effort to reach these goals. Middle class culture assumes that school success directly translates to
professional and economical success.
However, this middle class perspective of education is not consistent with the view of
education pervasive in the co-culture of poverty. Often, students in poverty see school as an
unavoidable, necessary evil because education is “valued and revered as abstract but not as
reality” (Payne 2001). Students from poverty often “find that schooling may not pay off in the
long run” (Johnston 1992). Therefore, to put forth any effort in school is simply in vain because
educational success does not produce any rewards. Much of these beliefs concerning education
have their roots in the students home lives. Students willingness to “participate actively in their
schooling has much to do with the home environment that stimulates and sustains their interest in
school. Much of the motivation transmitted to children derived form the parents belief that
education could improve their childrens future economic opportunities” (Delgado-Gaitan &
Alexsaht-Snider 1992). Therefore, because education is not seen as a realistic means to future
economic opportunities, students in poverty are not motivated to strive for success in the
classroom.
The Co-Culture of Poverty 5
Adam, one of the third-graders, epitomizes the lack of motivation in the classroom.
According to his teacher, Adam rarely shows any initiative to begin or complete any schoolwork
(Auxier 2005). This lack of effort is apparent in Adams educational development. Adam has
only successfully completed five of the twenty-four standards for third-graders and reads at the
level of a preschooler (Auxier 2005). Though he has dreams of becoming a lawyer, Adam does
not connect success in the classroom with his future professional goals. Adam longs for a typical
profession of the middle class. However, he lacks the knowledge taught in the middle class that
connects educational success to future professional success. When we discussed the necessary
skills to becoming a lawyer, Adam did not articulate the need for writing and reading skills.
Rather, Adam simply stated that he would just talk to different people during the day. After
affirming his suggestion that social skills are crucial for success in the lawyers profession, I then
suggested the importance of reading and writing skills. I stated that working hard and doing well
in school is the necessary and only way to become a lawyer. We then discussed what that means
right now for Adam as we talked about the importance of practicing and studying at home to be
able to advance his reading, write legibly, and spell correctly. This idea seemed foreign or
strange to Adam. However, each following week we revisit this topic as I ask Adam more
questions. I hope that Adam will be able to articulate the connection between educational
success and future professional success and explain exactly what actions he must take to improve
in the classroom.
The Expectations for Behavioral and Social Development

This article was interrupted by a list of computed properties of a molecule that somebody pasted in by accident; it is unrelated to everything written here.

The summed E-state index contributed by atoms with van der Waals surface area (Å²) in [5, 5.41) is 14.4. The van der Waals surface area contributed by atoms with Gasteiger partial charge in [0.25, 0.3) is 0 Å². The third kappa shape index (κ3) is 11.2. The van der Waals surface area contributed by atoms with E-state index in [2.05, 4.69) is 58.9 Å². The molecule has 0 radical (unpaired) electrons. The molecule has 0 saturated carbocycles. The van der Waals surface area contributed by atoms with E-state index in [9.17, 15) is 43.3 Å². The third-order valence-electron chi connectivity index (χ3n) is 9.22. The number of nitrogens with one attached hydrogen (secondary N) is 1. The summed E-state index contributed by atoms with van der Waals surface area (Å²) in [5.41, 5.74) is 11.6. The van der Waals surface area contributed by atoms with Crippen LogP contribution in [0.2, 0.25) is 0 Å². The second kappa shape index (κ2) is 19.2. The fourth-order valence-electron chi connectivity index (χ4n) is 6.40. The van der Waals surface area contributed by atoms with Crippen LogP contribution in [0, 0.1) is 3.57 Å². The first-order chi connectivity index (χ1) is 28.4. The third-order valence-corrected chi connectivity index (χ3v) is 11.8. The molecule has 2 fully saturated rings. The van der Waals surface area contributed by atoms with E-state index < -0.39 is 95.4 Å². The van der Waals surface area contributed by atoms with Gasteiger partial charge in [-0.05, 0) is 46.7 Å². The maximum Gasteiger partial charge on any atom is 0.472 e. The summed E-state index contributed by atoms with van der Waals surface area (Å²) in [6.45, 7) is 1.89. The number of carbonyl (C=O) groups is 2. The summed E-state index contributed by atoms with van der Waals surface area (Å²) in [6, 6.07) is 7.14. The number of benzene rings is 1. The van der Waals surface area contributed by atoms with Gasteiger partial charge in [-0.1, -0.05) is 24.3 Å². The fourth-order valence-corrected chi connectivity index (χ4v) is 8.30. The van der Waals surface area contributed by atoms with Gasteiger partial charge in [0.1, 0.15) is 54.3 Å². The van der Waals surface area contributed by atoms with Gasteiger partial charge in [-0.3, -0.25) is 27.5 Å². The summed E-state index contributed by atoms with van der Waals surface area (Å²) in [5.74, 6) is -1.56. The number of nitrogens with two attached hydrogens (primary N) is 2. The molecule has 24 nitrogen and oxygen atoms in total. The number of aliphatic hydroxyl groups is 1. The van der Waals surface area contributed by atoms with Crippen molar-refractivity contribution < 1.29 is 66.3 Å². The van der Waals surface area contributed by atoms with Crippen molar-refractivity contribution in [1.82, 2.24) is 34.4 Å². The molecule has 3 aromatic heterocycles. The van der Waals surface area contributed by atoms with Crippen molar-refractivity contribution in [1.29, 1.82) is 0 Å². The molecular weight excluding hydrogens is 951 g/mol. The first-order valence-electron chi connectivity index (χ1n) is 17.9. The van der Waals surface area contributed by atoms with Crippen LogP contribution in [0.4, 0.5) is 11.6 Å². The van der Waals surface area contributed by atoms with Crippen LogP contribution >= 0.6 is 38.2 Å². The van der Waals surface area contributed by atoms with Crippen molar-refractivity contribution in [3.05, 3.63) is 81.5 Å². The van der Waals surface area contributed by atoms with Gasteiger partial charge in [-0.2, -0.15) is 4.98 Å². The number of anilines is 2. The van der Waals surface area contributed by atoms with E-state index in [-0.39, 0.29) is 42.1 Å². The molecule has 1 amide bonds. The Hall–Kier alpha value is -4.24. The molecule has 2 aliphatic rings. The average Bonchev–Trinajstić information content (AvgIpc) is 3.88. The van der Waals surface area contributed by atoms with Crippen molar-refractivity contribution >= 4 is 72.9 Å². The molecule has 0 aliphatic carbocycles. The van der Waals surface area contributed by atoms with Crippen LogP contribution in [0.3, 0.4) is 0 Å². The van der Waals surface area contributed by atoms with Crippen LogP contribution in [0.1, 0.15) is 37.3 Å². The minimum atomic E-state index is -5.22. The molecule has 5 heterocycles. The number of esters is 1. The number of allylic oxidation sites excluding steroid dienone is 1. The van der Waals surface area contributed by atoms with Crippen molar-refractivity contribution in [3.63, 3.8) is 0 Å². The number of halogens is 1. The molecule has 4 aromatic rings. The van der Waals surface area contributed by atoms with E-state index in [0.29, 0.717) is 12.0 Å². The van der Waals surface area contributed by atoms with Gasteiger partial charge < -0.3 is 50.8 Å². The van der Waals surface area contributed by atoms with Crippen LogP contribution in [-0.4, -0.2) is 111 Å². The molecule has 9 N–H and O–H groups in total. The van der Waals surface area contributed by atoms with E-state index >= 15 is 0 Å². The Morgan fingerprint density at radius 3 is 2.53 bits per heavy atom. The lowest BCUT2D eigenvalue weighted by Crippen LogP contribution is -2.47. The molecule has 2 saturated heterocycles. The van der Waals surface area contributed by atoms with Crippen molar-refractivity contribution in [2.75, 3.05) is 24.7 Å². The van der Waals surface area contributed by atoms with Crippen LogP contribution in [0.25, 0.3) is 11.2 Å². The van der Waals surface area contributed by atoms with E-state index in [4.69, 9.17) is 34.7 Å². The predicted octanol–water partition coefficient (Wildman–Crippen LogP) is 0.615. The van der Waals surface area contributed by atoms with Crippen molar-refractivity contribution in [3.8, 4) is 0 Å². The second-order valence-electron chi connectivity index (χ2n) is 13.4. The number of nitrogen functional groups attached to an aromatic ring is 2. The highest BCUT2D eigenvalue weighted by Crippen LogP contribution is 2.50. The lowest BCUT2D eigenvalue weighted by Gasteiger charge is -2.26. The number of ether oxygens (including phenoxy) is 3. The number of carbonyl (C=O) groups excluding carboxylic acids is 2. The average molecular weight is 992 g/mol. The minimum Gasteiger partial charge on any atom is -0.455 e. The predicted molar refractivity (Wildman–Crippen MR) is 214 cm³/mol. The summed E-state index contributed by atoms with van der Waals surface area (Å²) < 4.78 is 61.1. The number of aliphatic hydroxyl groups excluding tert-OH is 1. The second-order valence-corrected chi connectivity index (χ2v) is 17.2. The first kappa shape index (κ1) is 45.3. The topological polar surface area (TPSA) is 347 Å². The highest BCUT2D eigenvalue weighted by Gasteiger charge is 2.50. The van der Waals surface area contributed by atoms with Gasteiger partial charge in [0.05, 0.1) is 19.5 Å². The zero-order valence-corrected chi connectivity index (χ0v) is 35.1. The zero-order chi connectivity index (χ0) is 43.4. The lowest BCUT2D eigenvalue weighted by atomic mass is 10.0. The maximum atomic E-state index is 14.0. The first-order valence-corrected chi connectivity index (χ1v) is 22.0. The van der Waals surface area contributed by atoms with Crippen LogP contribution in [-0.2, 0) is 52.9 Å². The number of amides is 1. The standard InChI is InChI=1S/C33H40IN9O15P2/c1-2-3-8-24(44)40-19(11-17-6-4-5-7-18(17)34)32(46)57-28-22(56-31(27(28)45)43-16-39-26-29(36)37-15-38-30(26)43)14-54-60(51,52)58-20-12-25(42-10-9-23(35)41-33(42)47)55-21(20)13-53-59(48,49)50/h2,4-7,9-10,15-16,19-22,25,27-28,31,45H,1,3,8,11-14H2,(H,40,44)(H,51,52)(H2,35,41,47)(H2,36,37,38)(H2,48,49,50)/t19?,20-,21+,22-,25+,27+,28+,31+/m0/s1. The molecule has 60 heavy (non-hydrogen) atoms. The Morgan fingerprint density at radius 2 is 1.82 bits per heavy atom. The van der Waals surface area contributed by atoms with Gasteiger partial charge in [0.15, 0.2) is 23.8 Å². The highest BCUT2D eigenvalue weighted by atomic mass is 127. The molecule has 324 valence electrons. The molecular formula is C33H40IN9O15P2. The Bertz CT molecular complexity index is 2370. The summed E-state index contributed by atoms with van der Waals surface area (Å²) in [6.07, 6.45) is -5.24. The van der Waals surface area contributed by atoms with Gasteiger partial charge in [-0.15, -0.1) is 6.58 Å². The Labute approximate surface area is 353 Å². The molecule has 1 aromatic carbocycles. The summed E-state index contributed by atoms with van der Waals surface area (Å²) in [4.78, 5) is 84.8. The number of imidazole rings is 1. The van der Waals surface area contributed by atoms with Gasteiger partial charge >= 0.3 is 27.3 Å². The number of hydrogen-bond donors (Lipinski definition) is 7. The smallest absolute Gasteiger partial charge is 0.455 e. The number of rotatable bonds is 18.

Within the school, high expectations are created and maintained through the development
of classroom rules. However, not all behavioral expectations are clearly stated and posted on the
walls of the classroom. Rather the middle class behavioral and social expectations are assumed
The Co-Culture of Poverty 6
and unstated as students are expected to engage in “self-control concerning behavior” (Payne
2001). That is to say, students are expected to monitor their own behavior and be able to discern
what is and is not appropriate behavior for the classroom with little pre-given guidance by the
teacher.
However, the middle class assumed behavioral expectations of the classroom often
oppose those within the poverty of co-culture. The behaviors of students in poverty that conflict
with the classroom expectations are often behaviors that “are necessary to help them survive
outside of school” (Payne 2001). Some of these behaviors may include arguing with the teacher,
responded with anger, physically fighting, using vulgar language, talking incessantly, etc. (Payne
2001). These examples of disruptive classroom behavior are dictated by students “emotional
responses” (Payne 2001). If students lack emotional support in their home lives, they have often
not been taught the skills necessary to follow the behavioral expectations of the middle class.
Additionally, middle class behavior skills do not offer help to survival in the co-culture of
poverty.
Ben has great difficulty in his behavioral and social development. According to his
teacher, he lacks the skills necessary to socialize successfully with children of his own age
because Ben is so underdeveloped socially (Auxier 2005). Additionally, Ben often has loud,
emotional, unpredictable, angry outbursts in class because he is upset that things have not exactly
occurred how he desires (Auxier 2005). His teacher believes that these emotional outbursts are a
product of Bens unstable home life in which screaming and yelling is the only way to get
someones attention (Auxier 2005). Also, when prompted to create an imaginary story, Ben
writes realistic stories often including violence. However, the violence is not interpreted as good
or bad, it just is. These different examples demonstrate Bens difficulty in adjusting to the
The Co-Culture of Poverty 7
middle class behavioral and social expectations in the classroom. These are skills that Ben needs
to achieve educational success; however, these skills do not offer Ben in his home life within the
co-culture of poverty.
The Communication Patterns
Within the classroom driven by the hidden rules of the middle class, the formal registrar